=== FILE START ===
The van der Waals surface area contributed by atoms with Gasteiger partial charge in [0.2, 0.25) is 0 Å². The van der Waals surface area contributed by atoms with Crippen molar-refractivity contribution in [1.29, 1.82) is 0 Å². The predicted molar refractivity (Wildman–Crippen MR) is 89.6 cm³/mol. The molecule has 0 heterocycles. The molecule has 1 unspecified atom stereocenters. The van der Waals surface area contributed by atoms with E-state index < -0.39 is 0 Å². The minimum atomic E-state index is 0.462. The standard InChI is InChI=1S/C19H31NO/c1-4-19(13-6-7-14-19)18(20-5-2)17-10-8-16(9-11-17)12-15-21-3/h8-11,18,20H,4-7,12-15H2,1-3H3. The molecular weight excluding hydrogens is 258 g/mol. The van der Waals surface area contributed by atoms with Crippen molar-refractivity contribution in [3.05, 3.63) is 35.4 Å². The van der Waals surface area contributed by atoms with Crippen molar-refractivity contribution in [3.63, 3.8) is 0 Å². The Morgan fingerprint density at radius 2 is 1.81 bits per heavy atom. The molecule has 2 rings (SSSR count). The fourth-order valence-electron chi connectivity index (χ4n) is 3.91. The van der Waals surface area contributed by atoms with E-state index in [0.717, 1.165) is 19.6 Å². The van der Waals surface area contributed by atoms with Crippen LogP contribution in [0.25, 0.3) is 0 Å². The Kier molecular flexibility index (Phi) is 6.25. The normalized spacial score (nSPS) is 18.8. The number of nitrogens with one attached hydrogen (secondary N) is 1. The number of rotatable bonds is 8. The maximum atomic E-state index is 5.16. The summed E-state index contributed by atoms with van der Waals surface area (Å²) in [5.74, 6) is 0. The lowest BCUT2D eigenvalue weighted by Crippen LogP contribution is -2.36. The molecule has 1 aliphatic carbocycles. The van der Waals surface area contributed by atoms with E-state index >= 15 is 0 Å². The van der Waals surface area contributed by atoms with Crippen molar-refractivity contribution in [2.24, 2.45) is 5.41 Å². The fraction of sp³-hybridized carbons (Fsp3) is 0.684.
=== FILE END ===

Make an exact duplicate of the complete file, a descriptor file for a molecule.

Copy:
The van der Waals surface area contributed by atoms with Gasteiger partial charge in [0.2, 0.25) is 0 Å². The van der Waals surface area contributed by atoms with Crippen molar-refractivity contribution in [1.29, 1.82) is 0 Å². The predicted molar refractivity (Wildman–Crippen MR) is 89.6 cm³/mol. The molecule has 0 heterocycles. The molecule has 1 unspecified atom stereocenters. The van der Waals surface area contributed by atoms with E-state index < -0.39 is 0 Å². The minimum atomic E-state index is 0.462. The standard InChI is InChI=1S/C19H31NO/c1-4-19(13-6-7-14-19)18(20-5-2)17-10-8-16(9-11-17)12-15-21-3/h8-11,18,20H,4-7,12-15H2,1-3H3. The molecular weight excluding hydrogens is 258 g/mol. The van der Waals surface area contributed by atoms with Crippen molar-refractivity contribution in [3.05, 3.63) is 35.4 Å². The van der Waals surface area contributed by atoms with Crippen molar-refractivity contribution in [3.63, 3.8) is 0 Å². The Morgan fingerprint density at radius 2 is 1.81 bits per heavy atom. The molecule has 2 rings (SSSR count). The fourth-order valence-electron chi connectivity index (χ4n) is 3.91. The van der Waals surface area contributed by atoms with E-state index in [0.717, 1.165) is 19.6 Å². The van der Waals surface area contributed by atoms with Crippen LogP contribution in [0.25, 0.3) is 0 Å². The Kier molecular flexibility index (Phi) is 6.25. The normalized spacial score (nSPS) is 18.8. The number of nitrogens with one attached hydrogen (secondary N) is 1. The number of rotatable bonds is 8. The maximum atomic E-state index is 5.16. The summed E-state index contributed by atoms with van der Waals surface area (Å²) in [5.74, 6) is 0. The lowest BCUT2D eigenvalue weighted by Crippen LogP contribution is -2.36. The molecule has 1 aliphatic carbocycles. The van der Waals surface area contributed by atoms with E-state index >= 15 is 0 Å². The van der Waals surface area contributed by atoms with Crippen molar-refractivity contribution in [2.24, 2.45) is 5.41 Å². The fraction of sp³-hybridized carbons (Fsp3) is 0.684.